Private Boater's Report

Private Boater’s Report: Water warms, firing up the bite

BY BOB VANIAN/976Bite.comPublished: Jun 12, 2018

The past week of fishing saw some days of nice weather and there was a marked warming of the water. For instance, boats on the offshore fishing grounds were reporting water temperatures that were in the 66- to 68-degree range and boats fishing along the San Diego County coast were reporting that water temperatures have warmed into the 65- to 70-degree range. These temperatures are up 2 to 5 degrees over what they were 10 days ago.

In more distant offshore waters, boats are fishing an area of bluefin that is also producing an occasional yellowfin tuna and a few yellowtail in the waters to the southwest of San Martin Island. The bluefin in this sector have been mostly 25- to 35-pound fish. The best fishing in this area has been found while working from 154 to 159 miles, 166 to 167 degrees from Point Loma.

In more local offshore waters, boats have been finding action on a mix of bluefin tuna and yellowtail while fishing the area to the west of the 371 Bank. This has you fishing outside of the lower part of the Kidney Bank in an area that is spread from 30 to 38 miles, 220 to 228 degrees from Point Loma.

The bluefin in this zone have been mostly 25 to 40 pounds but there are fish to 200 pounds in this sector with a 173-pound bluefin caught aboard the Pacific Queen out of Fisherman’s Landing on Sunday, June 10. As an example, the Condor out of Fisherman’s Landing fished a 1.5-day trip on Saturday, June 9, and had 23 anglers catch 7 bluefin tuna. The Tribute out of Seaforth Sportfishing fished an overnight trip on Sunday, June 10, and they had 16 anglers catch 4 bluefin tuna and 1 yellow­tail.

The fishing at the Coronado Islands has been good for a mix of yellowtail, bonito, barracuda and calico bass. The best reports have been coming from the weather side of South Island and the Middle Grounds. Recent days have seen some of the yellowtail counts go up over the 100 mark. Halibut have also been more active in recent days and on Friday there was a report from a private boater who had caught 4 legal halibut while drifting sandy bottom areas inside of South Island.

The yellowtail have been found on meter marks, sonar marks, spots of fish under working birds, and on trolled Rapalas and sardines. Once located, the yellowtail have been biting well on flylined sardines, surface iron and yo-yo iron. The yellowtail have been running from 6 to 20 pounds with the majority of the fish in the 8- to 16-pound range.

Private boater Floyd Sparks of the Tuna Kahuna fished the Coronado Islands with private boater Pat McDonell of Western Outdoor News on Friday, June 8. Sparks said that they were fishing aboard McDonell’s boat Robalo and that they caught limits of yellowtail. They found yellowtail action on slow trolled live baits as well as on surface iron. Sparks said that in addition to limits of yellowtail, they also caught and released several nice sized calico bass, bonito and barracuda. One of the barracuda was reported to be a log sized 10-pound fish.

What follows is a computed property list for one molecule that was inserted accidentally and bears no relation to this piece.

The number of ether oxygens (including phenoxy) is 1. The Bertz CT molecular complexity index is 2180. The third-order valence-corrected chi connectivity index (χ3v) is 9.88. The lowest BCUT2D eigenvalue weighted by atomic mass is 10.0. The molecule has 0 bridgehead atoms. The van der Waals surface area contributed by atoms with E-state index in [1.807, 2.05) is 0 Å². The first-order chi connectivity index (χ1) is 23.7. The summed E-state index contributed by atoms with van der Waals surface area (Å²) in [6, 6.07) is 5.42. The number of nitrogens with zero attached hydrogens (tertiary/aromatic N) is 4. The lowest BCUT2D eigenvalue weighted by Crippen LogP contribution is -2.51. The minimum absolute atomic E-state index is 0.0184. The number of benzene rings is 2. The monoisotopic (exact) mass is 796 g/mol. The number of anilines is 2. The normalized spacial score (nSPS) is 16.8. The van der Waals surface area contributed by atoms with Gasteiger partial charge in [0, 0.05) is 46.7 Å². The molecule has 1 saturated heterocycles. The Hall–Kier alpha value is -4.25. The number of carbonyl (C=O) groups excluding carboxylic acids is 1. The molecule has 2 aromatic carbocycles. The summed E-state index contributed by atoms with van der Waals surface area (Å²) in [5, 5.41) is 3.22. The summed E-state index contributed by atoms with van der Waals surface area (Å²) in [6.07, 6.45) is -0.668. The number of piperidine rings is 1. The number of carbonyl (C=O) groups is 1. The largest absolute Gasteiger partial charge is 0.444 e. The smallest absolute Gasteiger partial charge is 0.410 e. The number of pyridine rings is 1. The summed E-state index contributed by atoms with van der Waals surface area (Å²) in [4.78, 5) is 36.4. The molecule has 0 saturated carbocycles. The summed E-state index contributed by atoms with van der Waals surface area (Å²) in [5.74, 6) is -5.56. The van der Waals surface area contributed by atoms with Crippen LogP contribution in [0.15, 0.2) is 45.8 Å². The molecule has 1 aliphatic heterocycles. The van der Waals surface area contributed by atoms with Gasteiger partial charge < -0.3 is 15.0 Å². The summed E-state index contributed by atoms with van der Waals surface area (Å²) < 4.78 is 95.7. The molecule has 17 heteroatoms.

The fishing along the San Diego County coast continues to produce an occasional nice sized yellowtail or white seabass at the upper end of La Jolla and there is also a chance at scratching out a nice white seabass while fishing with live mackerel at the Barn Kelp and View Point areas above Oceanside. The rest of the fishing along the San Diego County coast has been good for a mix of sand bass, calico bass, sculpin, rockfish, white­fish and an occasional halibut.

If you want to give La Jolla a try for yellowtail, the best bet has been fishing with a live mackerel, surface iron or yo-yo iron outside of the upper end of La Jolla in the 18 to 30 fathom depths. The best bet for a white seabass at La Jolla has been fishing along the edges of the kelp beds at the upper end of La Jolla with a live mackerel.

Halibut fishing has been improving along the coast with some legal halibut reported for boats fishing outside of the Imperial Beach Pier, inside of San Diego Bay, outside of Mission Beach, off Solana Beach and off Leucadia. Fishing the sandy bottom adjacent to structure and to kelp and hard bottom has been the best bet. Private boater Rex Finney reported a recent catch of 2 legal sized halibut while fishing in San Diego Bay and Finney’s experience is that the halibut start getting active once the water temperature gets up to 65 degrees.

There have been good numbers of yellowtail and calico bass biting at San Clemente Island. The best areas have been while fishing off West Cove, Pyramid Cove, White Rock and Purse Seine Rock and live squid has been the best bait. Squid has been hard to catch but at times skippers report being able to jig a bit at West Cove and Pyramid Cove.

At Catalina Island there have been good numbers of yellowtail biting for boats fishing spots around the middle part of the front side of the island as well as for boats fishing the back side at spots ranging from the V’s on up to Ben Weston. The kelp bed spots on the back side of Catalina have also been good for calico bass and reports are that the kelp beds have grown back well. Calico bass, yellowtail and an occasional white seabass have been biting for boats fishing around these kelp bed areas.

Live squid is the best bait for fishing at Catalina and San Clemente islands. Squid boats have been regularly offering squid for sale while anchored up outside of Avalon. Try to raise the squid boats on VHF channels 11 or 72.

IRON MAN — Capt. Billy Keleman of BillyKFishing.com headed to San Clemente Island for a little bit of fun and relaxation. With zero expectations, he was thrilled to be rewarded with jumbo yellowtail chewing the surface iron.

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